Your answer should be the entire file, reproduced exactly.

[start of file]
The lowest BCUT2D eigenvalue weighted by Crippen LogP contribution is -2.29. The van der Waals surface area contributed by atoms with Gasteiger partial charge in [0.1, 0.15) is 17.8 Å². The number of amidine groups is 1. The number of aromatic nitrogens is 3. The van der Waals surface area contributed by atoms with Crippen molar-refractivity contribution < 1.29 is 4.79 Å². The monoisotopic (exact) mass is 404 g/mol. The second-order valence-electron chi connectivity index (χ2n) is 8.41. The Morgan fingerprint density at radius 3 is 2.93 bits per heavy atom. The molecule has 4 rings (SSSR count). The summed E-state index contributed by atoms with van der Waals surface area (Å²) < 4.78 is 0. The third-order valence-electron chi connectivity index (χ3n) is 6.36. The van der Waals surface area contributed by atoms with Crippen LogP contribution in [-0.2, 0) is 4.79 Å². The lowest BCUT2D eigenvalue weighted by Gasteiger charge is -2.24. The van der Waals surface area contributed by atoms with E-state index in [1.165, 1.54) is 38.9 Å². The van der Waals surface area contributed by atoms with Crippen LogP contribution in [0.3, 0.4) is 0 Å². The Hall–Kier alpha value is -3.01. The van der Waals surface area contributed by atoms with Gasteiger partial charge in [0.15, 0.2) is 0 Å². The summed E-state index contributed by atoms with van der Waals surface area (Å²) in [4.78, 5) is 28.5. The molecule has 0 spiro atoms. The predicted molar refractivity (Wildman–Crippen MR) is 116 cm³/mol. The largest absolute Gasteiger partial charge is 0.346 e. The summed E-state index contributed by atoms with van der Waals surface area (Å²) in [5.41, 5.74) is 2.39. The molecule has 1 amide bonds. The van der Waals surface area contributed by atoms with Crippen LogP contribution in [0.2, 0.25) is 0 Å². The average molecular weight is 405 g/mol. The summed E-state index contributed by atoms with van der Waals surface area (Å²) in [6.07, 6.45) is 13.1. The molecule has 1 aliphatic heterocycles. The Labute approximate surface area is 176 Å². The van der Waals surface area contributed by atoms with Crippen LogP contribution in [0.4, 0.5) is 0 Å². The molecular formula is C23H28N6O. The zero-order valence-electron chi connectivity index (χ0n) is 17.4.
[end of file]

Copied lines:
The lowest BCUT2D eigenvalue weighted by Crippen LogP contribution is -2.29. The van der Waals surface area contributed by atoms with Gasteiger partial charge in [0.1, 0.15) is 17.8 Å². The number of amidine groups is 1. The number of aromatic nitrogens is 3. The van der Waals surface area contributed by atoms with Crippen molar-refractivity contribution < 1.29 is 4.79 Å². The monoisotopic (exact) mass is 404 g/mol. The second-order valence-electron chi connectivity index (χ2n) is 8.41. The Morgan fingerprint density at radius 3 is 2.93 bits per heavy atom. The molecule has 4 rings (SSSR count). The summed E-state index contributed by atoms with van der Waals surface area (Å²) < 4.78 is 0. The third-order valence-electron chi connectivity index (χ3n) is 6.36. The van der Waals surface area contributed by atoms with Crippen LogP contribution in [-0.2, 0) is 4.79 Å². The lowest BCUT2D eigenvalue weighted by Gasteiger charge is -2.24. The van der Waals surface area contributed by atoms with E-state index in [1.165, 1.54) is 38.9 Å². The van der Waals surface area contributed by atoms with Crippen LogP contribution in [0.3, 0.4) is 0 Å². The Hall–Kier alpha value is -3.01. The van der Waals surface area contributed by atoms with Gasteiger partial charge in [0.15, 0.2) is 0 Å². The summed E-state index contributed by atoms with van der Waals surface area (Å²) in [4.78, 5) is 28.5. The molecule has 0 spiro atoms. The predicted molar refractivity (Wildman–Crippen MR) is 116 cm³/mol. The largest absolute Gasteiger partial charge is 0.346 e. The summed E-state index contributed by atoms with van der Waals surface area (Å²) in [5.41, 5.74) is 2.39. The molecule has 1 amide bonds. The van der Waals surface area contributed by atoms with Crippen LogP contribution in [0.2, 0.25) is 0 Å². The average molecular weight is 405 g/mol. The summed E-state index contributed by atoms with van der Waals surface area (Å²) in [6.07, 6.45) is 13.1. The molecule has 1 aliphatic heterocycles. The Labute approximate surface area is 176 Å². The van der Waals surface area contributed by atoms with Crippen LogP contribution in [0.4, 0.5) is 0 Å². The molecular formula is C23H28N6O. The zero-order valence-electron chi connectivity index (χ0n) is 17.4.